I became a CEO in 1981, running my firm after working for a dynamic marketing communications firm in Chicago. At that time, there was a growth roadmap that the majority of all corporations followed, and their consultants all knew what they were and how to help clients with them. Examples included writing a business plan based on the one, five, and ten-year projections. Marketing plans were composed annually and reviewed semi-annually. Media programs and buys were made on an annual basis, and a very small number of people could both prepare and manage the program.
Being the CEO of either a corporation or a professional services firm required that you understood both sides of the desk and could fill in whenever anyone asked you to step up. That was then, and this is now! The entire world has changed incredibly since that time and has been made far more difficult for five reasons.
Reason 1: In those past days, the CEO could manage everything. Everyone else’s job was to figure out what the CEO wanted to do and to do it! People who carried out the primary directives were rewarded. Today, the world is so connected that the pace of change has enormously accelerated too fast for one person to keep everything together. This requires the full leadership team and staff to work together in collaboration and make decisions from a collective of insights and thinking.
Reason 2: Deep technical knowledge is required to navigate the vast social media spectrum that is available to all size organizations. In the ‘80s and ‘90s, there were three primary television channels throughout the United States: ABC, CBS, and NBC plus the local channel. In Chicago, that was Channel 9. And larger cities had a UHF channel such as WBBM-TV. That’s it! That all there was. Today, there are thousands of media outlets in a full cast of social, television, select paid channels, cable outlets, with favorites via the internet such as Netflix, Amazon Prime Movies, Disney+, Apple+, and many others. To simply conduct a market exposure program in today’s media market requires many people working together in various supporting fields such as research, product development, purchasing, and analytics to evaluate all of it. Needless to say, far more than a CEO could conceivably manage without many people to drive the program.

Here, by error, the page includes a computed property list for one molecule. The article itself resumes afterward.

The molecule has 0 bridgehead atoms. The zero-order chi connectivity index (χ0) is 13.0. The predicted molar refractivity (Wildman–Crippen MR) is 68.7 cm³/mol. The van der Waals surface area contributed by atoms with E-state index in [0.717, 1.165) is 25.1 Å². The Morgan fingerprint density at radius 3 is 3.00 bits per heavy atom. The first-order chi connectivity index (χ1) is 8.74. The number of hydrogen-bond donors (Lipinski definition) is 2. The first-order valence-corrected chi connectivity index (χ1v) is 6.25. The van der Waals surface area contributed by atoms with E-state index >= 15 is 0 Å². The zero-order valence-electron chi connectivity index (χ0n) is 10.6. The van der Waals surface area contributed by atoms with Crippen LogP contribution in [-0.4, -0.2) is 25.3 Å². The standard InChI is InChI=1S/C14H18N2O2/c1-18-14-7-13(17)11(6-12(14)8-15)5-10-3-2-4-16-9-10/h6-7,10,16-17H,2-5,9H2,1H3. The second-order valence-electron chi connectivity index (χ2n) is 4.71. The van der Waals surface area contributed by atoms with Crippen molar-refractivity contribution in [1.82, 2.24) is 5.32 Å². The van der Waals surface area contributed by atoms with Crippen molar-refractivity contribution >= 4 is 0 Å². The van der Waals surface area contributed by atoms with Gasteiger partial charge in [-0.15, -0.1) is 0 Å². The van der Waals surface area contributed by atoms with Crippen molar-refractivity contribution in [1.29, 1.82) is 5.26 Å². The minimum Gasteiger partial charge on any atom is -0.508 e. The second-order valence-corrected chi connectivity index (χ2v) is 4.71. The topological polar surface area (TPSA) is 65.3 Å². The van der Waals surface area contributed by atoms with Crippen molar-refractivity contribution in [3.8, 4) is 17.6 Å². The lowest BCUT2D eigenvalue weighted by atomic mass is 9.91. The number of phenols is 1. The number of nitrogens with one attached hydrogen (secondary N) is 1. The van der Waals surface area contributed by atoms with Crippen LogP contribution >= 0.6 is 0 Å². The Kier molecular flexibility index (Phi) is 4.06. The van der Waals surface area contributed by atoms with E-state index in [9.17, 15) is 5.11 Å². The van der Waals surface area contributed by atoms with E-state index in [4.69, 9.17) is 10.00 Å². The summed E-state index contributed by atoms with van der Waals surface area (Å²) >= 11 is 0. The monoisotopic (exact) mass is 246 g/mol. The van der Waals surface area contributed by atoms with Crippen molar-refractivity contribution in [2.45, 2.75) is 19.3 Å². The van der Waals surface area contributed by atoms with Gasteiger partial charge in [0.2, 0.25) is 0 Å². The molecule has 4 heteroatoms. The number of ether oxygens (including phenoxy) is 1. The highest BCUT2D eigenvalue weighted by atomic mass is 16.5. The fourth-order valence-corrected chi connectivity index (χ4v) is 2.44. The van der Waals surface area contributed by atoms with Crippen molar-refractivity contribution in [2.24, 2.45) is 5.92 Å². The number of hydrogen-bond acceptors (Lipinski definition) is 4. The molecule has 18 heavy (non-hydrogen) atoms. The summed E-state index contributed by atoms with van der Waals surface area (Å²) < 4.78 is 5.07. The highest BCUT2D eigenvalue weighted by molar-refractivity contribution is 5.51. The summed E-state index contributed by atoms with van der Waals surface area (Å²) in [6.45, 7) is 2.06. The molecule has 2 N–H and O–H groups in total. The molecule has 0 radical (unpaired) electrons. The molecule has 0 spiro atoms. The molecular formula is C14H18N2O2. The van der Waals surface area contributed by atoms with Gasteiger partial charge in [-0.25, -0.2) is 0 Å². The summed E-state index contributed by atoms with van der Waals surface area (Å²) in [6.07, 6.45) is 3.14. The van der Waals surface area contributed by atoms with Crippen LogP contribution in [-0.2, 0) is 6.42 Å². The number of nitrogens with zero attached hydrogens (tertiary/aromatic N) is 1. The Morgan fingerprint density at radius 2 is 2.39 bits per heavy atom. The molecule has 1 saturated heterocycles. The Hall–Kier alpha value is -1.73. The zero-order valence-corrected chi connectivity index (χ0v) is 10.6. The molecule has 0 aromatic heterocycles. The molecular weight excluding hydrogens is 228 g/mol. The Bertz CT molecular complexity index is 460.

Reason 3: Ai has been changing the landscape of all industries and fields, making it possible to do more with less. This change has brought with it new types of products and marketing opportunities while at the same time displaced workers. The CEO of any organization can no longer ignore how Ai-empowered programs will alter or significantly change how to do business. At first, Ai was reserved for things like manufacturing plants and robotics. Then the concept of autonomous automobiles, then trucks, then ships driven by Ai was put into production. Now, every industry will predictably be impacted within the next five to ten years.
Our firm, MarketCues, has been in business for 15 years when we started as an executive management consulting firm. Today, we use our own Ai-driven software, SmartPlan360™, for organizational assessment and development. Our program allows us to accomplish in three or four weeks what used to take us three of four months, and we can provide an improved deliverable for a fraction of the cost.
Ai dramatically changed our firm, our consulting, and how we think about organizational strategy. I even wrote a book about it, RETHINK, that discussed an inside look at smart organizational strategy. No one is immune to change. As Steve Blank said, “There is no way that one person is smarter than the collective intelligence of your customers, partners, and regulators.”